Another guard, Theodor Malzmüller, provides more detail about this part of the process:

The Jews were made to get inside the van. The job was done by three Poles, who I believe were sentenced to death. 112 The Poles hit the Jews with whips if they did not get into the gas-van fast enough. When all the Jews were inside the door was bolted. The driver then switched on the engine, crawled under the van and connected a pipe from the exhaust to the inside of the van. 113

According to commando member Wilhelm Heukelbach, “Soon screams and groans could be heard coming from the interior. Those inside were hammering on the sides of the van.” 114 The initial protocol was to drive the vans out of the castle grounds to the burial site in the Maiden forest several kilometers away, thus killing the victims on route. But vans loaded with screaming victims passing through Chełmno’s village streets detracted from Lange’s desire that the local (Gentile) community remain unaware of his tasks. 115 Consequently, Lange’s men had to adopt a less time-efficient protocol: The vans remained within the castle compound in a stationary position—for about 10 minutes or so 116 —until all the victims were dead. From the time the victims arrived at Chełmno to the time they entered the gas vans, no more than one-and-a-half hours had elapsed. 117 The vans loaded with dead bodies were then driven from the castle to the forest. Hauptscharführer Gustav Laabs describes what happened during his first driving mission:

After about three kilometers we arrived in a clearing in the wooded area that runs alongside the road to Warthbrücken. In the clearing the officer told me to stop in front of a mass grave, where a work detail of Jews was working under the supervision of a police officer. There were also several policemen spread out in a circle, who were obviously on sentry duty. The police officer supervising the work detail ordered me to back the van up to the mass grave. 118

According to Jacob W., a non-commissioned police officer, the clearing in the forest contained several mass graves shaped like large swimming pools, each about three meters deep. Two particularly large graves measured about thirty meters long and ten meters wide. 119 Across the winter of 1941/1942, these graves were dug using pickaxes and shovels. 120 From the spring onward, however, more efficient digging machinery was introduced. 121 One of the mechanically dug graves ended up being 254 meters long(!) 122 Laabs continues,

Then the policeman who had driven in the cab with me undid the padlock that fastened the doors. A few members of the work detail were ordered to open the double doors. Eight or ten corpses fell to the ground, and the rest were thrown out of the back by the members of the work detail. 123

After all the victims’ gold teeth had been extracted, 124 their bodies were dumped in the graves and left to rot. Because the graves in the wintery conditions took so long to excavate, maximized utilization of this limited space was achieved by having the victims’ bodies stacked facedown and head-to-toe. 125 Initially, the Polish collaborators performed all of these grisly and arduous tasks, but, perhaps as a reward for their loyalty, with time Jewish work commandos were set up and performed most of this labor. Thereafter, the Poles moved on to other (relatively) more attractive roles: van maintenance; collecting and sorting clothing, valuables, and luggage; and even occasionally driving the vans. 126 In terms of role allocation, much like during the mass shootings, all the worst—arduous, stressful, and/or repulsive—jobs were assigned to some subordinate category of non-German.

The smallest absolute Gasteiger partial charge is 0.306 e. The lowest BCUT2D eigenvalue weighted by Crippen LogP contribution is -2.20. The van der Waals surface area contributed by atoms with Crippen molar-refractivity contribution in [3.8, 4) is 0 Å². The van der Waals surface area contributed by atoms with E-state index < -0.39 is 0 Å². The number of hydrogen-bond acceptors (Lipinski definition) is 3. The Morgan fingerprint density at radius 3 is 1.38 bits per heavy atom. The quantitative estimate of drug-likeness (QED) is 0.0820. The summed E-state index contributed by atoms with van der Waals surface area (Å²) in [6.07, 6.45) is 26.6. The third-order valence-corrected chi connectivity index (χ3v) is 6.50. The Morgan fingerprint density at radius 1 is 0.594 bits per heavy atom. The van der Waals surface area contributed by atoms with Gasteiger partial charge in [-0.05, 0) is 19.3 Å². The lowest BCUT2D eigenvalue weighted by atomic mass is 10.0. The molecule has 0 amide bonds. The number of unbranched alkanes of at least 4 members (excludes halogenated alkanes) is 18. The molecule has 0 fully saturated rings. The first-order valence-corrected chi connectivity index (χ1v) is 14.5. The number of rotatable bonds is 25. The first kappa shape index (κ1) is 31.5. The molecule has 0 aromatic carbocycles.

If members of the Jewish work detail were unwilling or unable to perform their frightful roles, they were shot. According to a non-commissioned officer by the name of Josef I,

Almost every day members of the Jewish work detail were shot in the forest camp, in the evening before the commandos returned to Kulmhof [Chełmno]. They were always Jews who were unfit for work or who refused to work. Most of the time five or six were killed, but sometimes as many as ten people were shot. The executions were mostly carried out by Polizeimeister Lenz. He ordered the Jews to lie face down on the edge of the mass grave. Then he took his pistol and shot them in the back of the neck. The other Jews then had to throw the bodies into the mass grave. 127

Working in the Jewish work commando was undoubtedly a nightmare beyond imagination, and it is not surprising that many chose death over the offer to work and live a little longer.

After establishing the above standard operating procedure across the winter of 1941–1942, in March 1942 the “ironfist[ed]” Lange was transferred to the RSHA head office in Berlin and was replaced by the more “easygoing” commandant Hans Bothmann. 128 Easygoing or not, Lange’s set procedure under Bothmann’s supervision saw Chełmno continue to consume large numbers of Jewish lives. More specifically, it has been estimated that one cycle of the killing process at Chełmno could, depending on the size of the van used, kill between 35 and 170 civilians. 129 According to Möbius, one cycle could be performed “five to eight, sometimes even ten times a day” and, depending on the influx of Jews, do so potentially six days a week. 130 Obviously, Chełmno was never intended to single-handedly offer a solution to the Nazi’s European-wide “Jewish question.” Chełmno started out as an experiment to resolve a local problem—a pilot study that aimed to eliminate all the “useless mouths” in the Lódź ghetto, thereby making room for influxes of Western Jews. 131 And unlike Lange’s earlier experimental foray with slacked lime, the Chełmno pilot proved successful in achieving its goal. Between 16 January and 2 April 1942, 44,064 Jews from the Łódź ghetto were murdered in Chełmno. 132